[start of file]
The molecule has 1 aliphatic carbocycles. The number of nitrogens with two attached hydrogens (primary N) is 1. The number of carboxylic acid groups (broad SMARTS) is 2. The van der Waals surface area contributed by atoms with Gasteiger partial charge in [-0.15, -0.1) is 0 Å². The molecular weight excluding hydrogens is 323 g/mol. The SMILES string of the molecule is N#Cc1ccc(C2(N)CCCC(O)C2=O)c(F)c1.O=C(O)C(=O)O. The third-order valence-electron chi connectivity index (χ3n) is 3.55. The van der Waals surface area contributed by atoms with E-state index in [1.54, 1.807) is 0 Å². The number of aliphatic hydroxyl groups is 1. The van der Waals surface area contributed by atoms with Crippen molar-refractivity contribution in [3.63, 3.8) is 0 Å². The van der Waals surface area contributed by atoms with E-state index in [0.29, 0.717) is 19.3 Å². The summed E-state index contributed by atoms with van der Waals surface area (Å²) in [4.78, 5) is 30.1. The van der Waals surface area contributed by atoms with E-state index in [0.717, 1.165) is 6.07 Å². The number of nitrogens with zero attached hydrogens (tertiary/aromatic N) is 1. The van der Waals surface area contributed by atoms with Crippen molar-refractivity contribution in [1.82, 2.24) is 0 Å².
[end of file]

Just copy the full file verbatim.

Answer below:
The molecule has 1 aliphatic carbocycles. The number of nitrogens with two attached hydrogens (primary N) is 1. The number of carboxylic acid groups (broad SMARTS) is 2. The van der Waals surface area contributed by atoms with Gasteiger partial charge in [-0.15, -0.1) is 0 Å². The molecular weight excluding hydrogens is 323 g/mol. The SMILES string of the molecule is N#Cc1ccc(C2(N)CCCC(O)C2=O)c(F)c1.O=C(O)C(=O)O. The third-order valence-electron chi connectivity index (χ3n) is 3.55. The van der Waals surface area contributed by atoms with E-state index in [1.54, 1.807) is 0 Å². The number of aliphatic hydroxyl groups is 1. The van der Waals surface area contributed by atoms with Crippen molar-refractivity contribution in [3.63, 3.8) is 0 Å². The van der Waals surface area contributed by atoms with E-state index in [0.29, 0.717) is 19.3 Å². The summed E-state index contributed by atoms with van der Waals surface area (Å²) in [4.78, 5) is 30.1. The van der Waals surface area contributed by atoms with E-state index in [0.717, 1.165) is 6.07 Å². The number of nitrogens with zero attached hydrogens (tertiary/aromatic N) is 1. The van der Waals surface area contributed by atoms with Crippen molar-refractivity contribution in [1.82, 2.24) is 0 Å².